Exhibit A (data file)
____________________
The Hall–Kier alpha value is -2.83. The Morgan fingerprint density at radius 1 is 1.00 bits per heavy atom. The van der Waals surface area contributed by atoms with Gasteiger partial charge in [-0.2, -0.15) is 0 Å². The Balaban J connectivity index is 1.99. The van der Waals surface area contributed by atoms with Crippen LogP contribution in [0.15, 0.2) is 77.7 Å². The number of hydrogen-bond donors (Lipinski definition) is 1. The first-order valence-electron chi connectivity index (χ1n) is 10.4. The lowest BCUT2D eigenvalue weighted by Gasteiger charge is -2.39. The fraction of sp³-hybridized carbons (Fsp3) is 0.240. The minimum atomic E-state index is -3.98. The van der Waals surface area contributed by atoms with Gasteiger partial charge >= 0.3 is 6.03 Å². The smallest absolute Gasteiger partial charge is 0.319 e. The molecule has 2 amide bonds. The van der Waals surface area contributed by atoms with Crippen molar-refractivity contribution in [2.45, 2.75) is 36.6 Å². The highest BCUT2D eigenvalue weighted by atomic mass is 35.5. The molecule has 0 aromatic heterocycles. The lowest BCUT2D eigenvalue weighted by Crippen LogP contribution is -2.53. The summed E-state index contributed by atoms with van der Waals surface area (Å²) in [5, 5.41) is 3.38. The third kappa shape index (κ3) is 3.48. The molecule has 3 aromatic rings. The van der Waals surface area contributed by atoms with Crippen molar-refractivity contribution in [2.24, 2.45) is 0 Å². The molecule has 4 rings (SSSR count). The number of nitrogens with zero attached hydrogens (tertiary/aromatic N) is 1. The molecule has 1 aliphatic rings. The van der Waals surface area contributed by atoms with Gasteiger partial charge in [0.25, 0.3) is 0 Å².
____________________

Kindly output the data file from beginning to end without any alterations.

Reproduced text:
The Hall–Kier alpha value is -2.83. The Morgan fingerprint density at radius 1 is 1.00 bits per heavy atom. The van der Waals surface area contributed by atoms with Gasteiger partial charge in [-0.2, -0.15) is 0 Å². The Balaban J connectivity index is 1.99. The van der Waals surface area contributed by atoms with Crippen LogP contribution in [0.15, 0.2) is 77.7 Å². The number of hydrogen-bond donors (Lipinski definition) is 1. The first-order valence-electron chi connectivity index (χ1n) is 10.4. The lowest BCUT2D eigenvalue weighted by Gasteiger charge is -2.39. The fraction of sp³-hybridized carbons (Fsp3) is 0.240. The minimum atomic E-state index is -3.98. The van der Waals surface area contributed by atoms with Gasteiger partial charge >= 0.3 is 6.03 Å². The smallest absolute Gasteiger partial charge is 0.319 e. The molecule has 2 amide bonds. The van der Waals surface area contributed by atoms with Crippen molar-refractivity contribution in [2.45, 2.75) is 36.6 Å². The highest BCUT2D eigenvalue weighted by atomic mass is 35.5. The molecule has 0 aromatic heterocycles. The lowest BCUT2D eigenvalue weighted by Crippen LogP contribution is -2.53. The summed E-state index contributed by atoms with van der Waals surface area (Å²) in [5, 5.41) is 3.38. The third kappa shape index (κ3) is 3.48. The molecule has 3 aromatic rings. The van der Waals surface area contributed by atoms with Crippen molar-refractivity contribution in [2.24, 2.45) is 0 Å². The molecule has 4 rings (SSSR count). The number of nitrogens with zero attached hydrogens (tertiary/aromatic N) is 1. The molecule has 1 aliphatic rings. The van der Waals surface area contributed by atoms with Gasteiger partial charge in [0.25, 0.3) is 0 Å².